Clients get a clear message on how serious and credentialled you are for the job your bidding through the care, attention and relevance of your submittal.
Here are seven pointers to lifting the quality of your proposal over and above your competitors.
1. Study the RFP
Make sure you have understood the work scope and address all the points within your bid submission. Use references throughout your proposal to clauses within the RFP (request for proposal) or RFQ (request for quotation). Use phrases such as “we understand that as per Clause 3.1 of the RFP, we need to comply with (client name’s) health and safety requirements.” Then show how you will do it.
Such references are a very effective way to bring to the client’s attention that you have indeed read and understood the project requirements. It will also help to make sure you have costed for everything and could save you problems further down the line.
If there are any caveats (limitations to your scope of work or aspects of the job you are not quoting for), make them clear, perhaps in a dedicated section.
2. Don’t make it look like a copy-paste exercise
This doesn’t mean you have to recreate everything. There will be elements you can draw from past proposals – your company profile or quality, health and safety processes for example. But you can still provide a personalised touch for each proposal.
Making references to the RFP (as above) is one aspect. Also, use the client and project name throughout. These are simple but effective ways to make the client feel that you have made the effort to personalise your submission.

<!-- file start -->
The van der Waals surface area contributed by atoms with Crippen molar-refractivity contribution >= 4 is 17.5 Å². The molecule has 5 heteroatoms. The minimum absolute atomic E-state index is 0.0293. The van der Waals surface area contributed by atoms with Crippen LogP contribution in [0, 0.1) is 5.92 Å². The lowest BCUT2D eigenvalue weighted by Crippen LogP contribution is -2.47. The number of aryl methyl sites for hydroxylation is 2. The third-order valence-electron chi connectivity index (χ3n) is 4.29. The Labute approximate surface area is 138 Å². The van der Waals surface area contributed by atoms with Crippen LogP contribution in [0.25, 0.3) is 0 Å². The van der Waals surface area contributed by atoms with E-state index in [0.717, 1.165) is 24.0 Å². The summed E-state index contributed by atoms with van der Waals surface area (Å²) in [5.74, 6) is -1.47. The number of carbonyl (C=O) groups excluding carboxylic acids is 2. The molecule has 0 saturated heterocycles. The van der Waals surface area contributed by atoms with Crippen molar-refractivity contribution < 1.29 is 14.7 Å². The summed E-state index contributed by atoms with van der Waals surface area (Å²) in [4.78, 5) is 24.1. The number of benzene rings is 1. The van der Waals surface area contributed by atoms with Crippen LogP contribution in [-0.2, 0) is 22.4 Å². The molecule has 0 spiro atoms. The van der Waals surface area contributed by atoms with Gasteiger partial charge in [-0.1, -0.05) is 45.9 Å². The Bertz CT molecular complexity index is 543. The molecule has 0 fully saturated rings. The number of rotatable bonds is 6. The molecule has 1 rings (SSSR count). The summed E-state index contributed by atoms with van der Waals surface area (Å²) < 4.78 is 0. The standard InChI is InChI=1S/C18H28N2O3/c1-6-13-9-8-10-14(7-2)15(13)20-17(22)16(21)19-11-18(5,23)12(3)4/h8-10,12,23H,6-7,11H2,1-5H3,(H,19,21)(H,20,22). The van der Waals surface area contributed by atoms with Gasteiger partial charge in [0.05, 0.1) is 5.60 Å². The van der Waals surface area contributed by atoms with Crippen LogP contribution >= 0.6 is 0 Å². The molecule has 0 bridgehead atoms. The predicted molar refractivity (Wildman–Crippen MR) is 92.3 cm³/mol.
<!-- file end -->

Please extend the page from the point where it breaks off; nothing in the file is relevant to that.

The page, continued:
If you have certain sections that really do not change from bid-to-bid, you can even create them as a template, highlighting where you will insert the client and project name at strategic points.
3. Make it benefits-driven
This is a principle you should keep in mind all the way through the document.
4. Use practical and relevant examples
An excellent benefits-driven approach is to use practical case study examples. They don’t have to be long – instead of a dedicated ‘case study’ section, you could use text boxes throughout with short case study examples. These could be placed as ‘for instances’ where you are talking about a specific part of the project scope – a very effective way to illustrate the point. But at the same time, they need to be relevant.
5. Use strong visuals
As well as using case studies creatively as text boxes, have other strong design elements to make your bid proposal readable and engaging. You can use pull-out quotes throughout in the form of short 1-2 sentence client testimonials for example, or infographics to highlight key facts or figures.
6. Be accurate
This is not just in the narrative you put forward, but also in the accuracy of your spelling and grammar. Proofread, proofread, proofread – or better still, find an outside party to do it. We cannot express this more strongly.
A careless bid proposal will read to the client that you’ll do a sloppy job. A well-presented and accurate proposal will immediately make you a safe pair of hands in the eyes of the reader.
7. Do a compliance check before submittal
To ensure you have addressed every point, prepare a compliance check table, cross-referencing the clauses within the RFP and where you have addressed them. This is an important internal tool and you could also include this within the bid submittal as a way of showing the client that you have read, understood and addressed each point.
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